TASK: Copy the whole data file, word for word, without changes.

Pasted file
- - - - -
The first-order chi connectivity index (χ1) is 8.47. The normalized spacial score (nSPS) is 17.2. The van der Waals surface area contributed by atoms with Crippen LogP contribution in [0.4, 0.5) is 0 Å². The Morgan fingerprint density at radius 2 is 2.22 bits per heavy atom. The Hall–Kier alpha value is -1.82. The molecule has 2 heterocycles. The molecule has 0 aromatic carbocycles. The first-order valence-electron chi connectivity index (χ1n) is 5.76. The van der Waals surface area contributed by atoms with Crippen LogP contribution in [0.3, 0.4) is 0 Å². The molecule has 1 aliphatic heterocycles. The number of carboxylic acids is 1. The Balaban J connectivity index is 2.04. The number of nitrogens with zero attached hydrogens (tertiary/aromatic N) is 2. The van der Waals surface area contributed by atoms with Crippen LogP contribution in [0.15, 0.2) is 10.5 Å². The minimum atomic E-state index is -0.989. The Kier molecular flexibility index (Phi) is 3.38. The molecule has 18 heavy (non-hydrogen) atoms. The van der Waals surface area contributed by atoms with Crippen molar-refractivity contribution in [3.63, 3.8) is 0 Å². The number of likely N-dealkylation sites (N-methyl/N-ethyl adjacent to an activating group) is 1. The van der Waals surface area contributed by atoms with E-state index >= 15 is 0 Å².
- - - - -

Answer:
The first-order chi connectivity index (χ1) is 8.47. The normalized spacial score (nSPS) is 17.2. The van der Waals surface area contributed by atoms with Crippen LogP contribution in [0.4, 0.5) is 0 Å². The Morgan fingerprint density at radius 2 is 2.22 bits per heavy atom. The Hall–Kier alpha value is -1.82. The molecule has 2 heterocycles. The molecule has 0 aromatic carbocycles. The first-order valence-electron chi connectivity index (χ1n) is 5.76. The van der Waals surface area contributed by atoms with Crippen LogP contribution in [0.3, 0.4) is 0 Å². The molecule has 1 aliphatic heterocycles. The number of carboxylic acids is 1. The Balaban J connectivity index is 2.04. The number of nitrogens with zero attached hydrogens (tertiary/aromatic N) is 2. The van der Waals surface area contributed by atoms with Crippen LogP contribution in [0.15, 0.2) is 10.5 Å². The minimum atomic E-state index is -0.989. The Kier molecular flexibility index (Phi) is 3.38. The molecule has 18 heavy (non-hydrogen) atoms. The van der Waals surface area contributed by atoms with Crippen molar-refractivity contribution in [3.63, 3.8) is 0 Å². The number of likely N-dealkylation sites (N-methyl/N-ethyl adjacent to an activating group) is 1. The van der Waals surface area contributed by atoms with E-state index >= 15 is 0 Å².